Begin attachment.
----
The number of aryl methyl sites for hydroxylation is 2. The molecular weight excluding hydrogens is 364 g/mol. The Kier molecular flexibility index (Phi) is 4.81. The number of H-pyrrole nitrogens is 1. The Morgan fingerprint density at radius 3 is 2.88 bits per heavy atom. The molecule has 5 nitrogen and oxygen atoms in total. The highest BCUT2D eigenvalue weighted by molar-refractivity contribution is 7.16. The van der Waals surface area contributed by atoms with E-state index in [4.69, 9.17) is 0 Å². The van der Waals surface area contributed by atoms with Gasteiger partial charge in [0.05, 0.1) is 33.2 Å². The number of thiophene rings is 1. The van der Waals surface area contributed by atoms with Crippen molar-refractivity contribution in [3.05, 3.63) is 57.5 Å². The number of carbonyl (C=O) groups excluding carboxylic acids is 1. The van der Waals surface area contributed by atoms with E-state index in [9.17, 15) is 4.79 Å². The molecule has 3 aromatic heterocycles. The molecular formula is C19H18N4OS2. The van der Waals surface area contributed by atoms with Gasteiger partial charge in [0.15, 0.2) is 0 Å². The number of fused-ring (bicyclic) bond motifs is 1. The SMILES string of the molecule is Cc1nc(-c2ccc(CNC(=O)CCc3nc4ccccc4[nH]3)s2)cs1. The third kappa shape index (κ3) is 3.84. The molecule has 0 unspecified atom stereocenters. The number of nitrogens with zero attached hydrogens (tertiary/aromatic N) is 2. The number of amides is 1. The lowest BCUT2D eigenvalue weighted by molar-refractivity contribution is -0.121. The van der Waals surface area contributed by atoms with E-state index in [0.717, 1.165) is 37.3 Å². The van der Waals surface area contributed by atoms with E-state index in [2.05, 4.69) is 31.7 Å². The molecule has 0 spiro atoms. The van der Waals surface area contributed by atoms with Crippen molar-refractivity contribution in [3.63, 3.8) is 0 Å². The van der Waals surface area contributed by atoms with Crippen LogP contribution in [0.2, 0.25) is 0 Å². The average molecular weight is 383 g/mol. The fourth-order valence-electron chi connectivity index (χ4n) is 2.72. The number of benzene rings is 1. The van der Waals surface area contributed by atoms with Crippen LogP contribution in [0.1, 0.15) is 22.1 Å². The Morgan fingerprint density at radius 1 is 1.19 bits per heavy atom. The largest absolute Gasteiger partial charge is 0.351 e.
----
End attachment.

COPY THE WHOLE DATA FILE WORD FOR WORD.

The number of aryl methyl sites for hydroxylation is 2. The molecular weight excluding hydrogens is 364 g/mol. The Kier molecular flexibility index (Phi) is 4.81. The number of H-pyrrole nitrogens is 1. The Morgan fingerprint density at radius 3 is 2.88 bits per heavy atom. The molecule has 5 nitrogen and oxygen atoms in total. The highest BCUT2D eigenvalue weighted by molar-refractivity contribution is 7.16. The van der Waals surface area contributed by atoms with E-state index in [4.69, 9.17) is 0 Å². The van der Waals surface area contributed by atoms with Gasteiger partial charge in [0.05, 0.1) is 33.2 Å². The number of thiophene rings is 1. The van der Waals surface area contributed by atoms with Crippen molar-refractivity contribution in [3.05, 3.63) is 57.5 Å². The number of carbonyl (C=O) groups excluding carboxylic acids is 1. The van der Waals surface area contributed by atoms with E-state index in [9.17, 15) is 4.79 Å². The molecule has 3 aromatic heterocycles. The molecular formula is C19H18N4OS2. The van der Waals surface area contributed by atoms with Gasteiger partial charge in [0.15, 0.2) is 0 Å². The number of fused-ring (bicyclic) bond motifs is 1. The SMILES string of the molecule is Cc1nc(-c2ccc(CNC(=O)CCc3nc4ccccc4[nH]3)s2)cs1. The third kappa shape index (κ3) is 3.84. The molecule has 0 unspecified atom stereocenters. The number of nitrogens with zero attached hydrogens (tertiary/aromatic N) is 2. The number of amides is 1. The lowest BCUT2D eigenvalue weighted by molar-refractivity contribution is -0.121. The van der Waals surface area contributed by atoms with E-state index in [0.717, 1.165) is 37.3 Å². The van der Waals surface area contributed by atoms with E-state index in [2.05, 4.69) is 31.7 Å². The molecule has 0 spiro atoms. The van der Waals surface area contributed by atoms with Crippen molar-refractivity contribution in [3.63, 3.8) is 0 Å². The van der Waals surface area contributed by atoms with Crippen LogP contribution in [0.2, 0.25) is 0 Å². The average molecular weight is 383 g/mol. The fourth-order valence-electron chi connectivity index (χ4n) is 2.72. The number of benzene rings is 1. The van der Waals surface area contributed by atoms with Crippen LogP contribution in [0.1, 0.15) is 22.1 Å². The Morgan fingerprint density at radius 1 is 1.19 bits per heavy atom. The largest absolute Gasteiger partial charge is 0.351 e.